Few Problems Mark Election Day 2016 in Chicago: Officials

As voters across Chicago cast their ballots on Election Day, relatively few problems have been reported at polling places, officials said Tuesday afternoon, but the day was not without its trials and tribulations.

Seven judges were removed from the polling locations, James Allen, director of communications for the Chicago Board of Elections, said Tuesday.

Two judges at different locations were removed for sleeping at the polling station and others were removed for being “verbally abusive” or hostile. An election judge in the 2nd Ward, 30th Precinct was also removed after “misdirecting voters,” and allegedly throwing voting booths across the room after being asked to assemble them, Allen said.

In terms of voter turnout, a little less than 60.1 percent of 972,000 registered voters showed up to the polls—including early, Election Day and by-mail ballots, officials said Tuesday afternoon. The turnout number does not, however, include thousands of mail ballots received on Tuesday.

The largest demographic to turn out, officials said, was ages 25-34, with 208,000 voters finding their ways to the polling place. The smallest was 18-24 years of age with 79,000 voters casting their ballots.

Another issue that could alter the announcement of election results, according to the Chicago Board of Elections, is the amount of write-in votes they anticipate will be cast.

"Probably our only concern tonight is judges counting write-in votes," said James Allen, communications director of the Chicago Board of Elections, adding that this was the first time he remembered so many reports of officials "of any political party talking about writing in for even the highest offices."

"Judges might have to take more time there, but hopefully that won’t be the case," he said.

Elected officials across the country have openly discussed writing in a candidate for president, with Illinois Sen. Mark Kirk saying Tuesday that hew rote in disgraced former CIA Director David Petraeus after pulling his endorsement of Republican presidential nominee Donald Trump in June.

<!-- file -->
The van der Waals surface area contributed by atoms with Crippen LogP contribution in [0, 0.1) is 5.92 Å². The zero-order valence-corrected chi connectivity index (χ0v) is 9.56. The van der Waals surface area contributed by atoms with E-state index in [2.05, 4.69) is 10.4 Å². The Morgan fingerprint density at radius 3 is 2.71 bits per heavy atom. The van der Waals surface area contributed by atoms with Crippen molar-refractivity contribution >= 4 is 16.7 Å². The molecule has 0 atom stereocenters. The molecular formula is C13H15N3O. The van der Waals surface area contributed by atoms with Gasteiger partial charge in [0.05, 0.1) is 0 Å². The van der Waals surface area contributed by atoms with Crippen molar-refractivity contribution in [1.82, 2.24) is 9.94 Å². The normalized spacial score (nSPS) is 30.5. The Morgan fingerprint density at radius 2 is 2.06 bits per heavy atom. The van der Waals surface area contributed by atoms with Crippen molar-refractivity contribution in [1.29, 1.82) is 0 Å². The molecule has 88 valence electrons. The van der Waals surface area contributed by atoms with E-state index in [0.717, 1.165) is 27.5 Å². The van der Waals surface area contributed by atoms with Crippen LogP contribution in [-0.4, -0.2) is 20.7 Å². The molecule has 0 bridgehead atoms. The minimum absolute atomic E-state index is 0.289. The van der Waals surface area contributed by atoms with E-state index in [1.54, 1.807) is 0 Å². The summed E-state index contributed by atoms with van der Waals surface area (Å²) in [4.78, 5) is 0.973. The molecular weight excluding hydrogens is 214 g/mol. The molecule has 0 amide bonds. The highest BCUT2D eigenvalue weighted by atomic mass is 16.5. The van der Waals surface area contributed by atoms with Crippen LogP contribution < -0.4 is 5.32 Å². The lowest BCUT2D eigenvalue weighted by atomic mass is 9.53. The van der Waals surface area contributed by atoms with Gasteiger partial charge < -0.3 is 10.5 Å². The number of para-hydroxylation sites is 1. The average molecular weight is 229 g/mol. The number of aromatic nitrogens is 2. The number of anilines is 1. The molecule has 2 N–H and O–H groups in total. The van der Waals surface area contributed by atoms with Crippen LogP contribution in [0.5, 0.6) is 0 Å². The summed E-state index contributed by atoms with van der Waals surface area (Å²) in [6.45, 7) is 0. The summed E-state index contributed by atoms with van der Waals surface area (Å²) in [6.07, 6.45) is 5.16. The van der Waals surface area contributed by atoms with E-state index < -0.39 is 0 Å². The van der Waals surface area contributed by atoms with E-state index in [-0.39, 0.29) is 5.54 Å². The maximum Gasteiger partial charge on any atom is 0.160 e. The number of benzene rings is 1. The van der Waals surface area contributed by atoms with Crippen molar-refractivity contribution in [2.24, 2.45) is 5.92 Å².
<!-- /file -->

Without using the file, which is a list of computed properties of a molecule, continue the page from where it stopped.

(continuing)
Those write-in votes could add time to the process of tallying ballots, officials said.

"What happens is, as the ballot is fed into the scanner, if there’s a mark next to the name printed on the ballot then the scanner knows that’s a vote for candidate Smith or candidate Jones," Allen explained.

"But if there's a mark next to the write-in space, it just checks for the connection between the arrows, not the name," he said.

If the write-in arrow is completed, the scanner places the ballot in a different section of the ballot box to be counted individually.

"At the end of the night, the judges have to go through the different sections and tally the write-in votes, determine if the candidate is an eligible write-in candidate, and the voter's intent," Allen said.

If there are a significant number of write-in votes, counting each ballot individually could add extra time to the process before election results can be officially announced.

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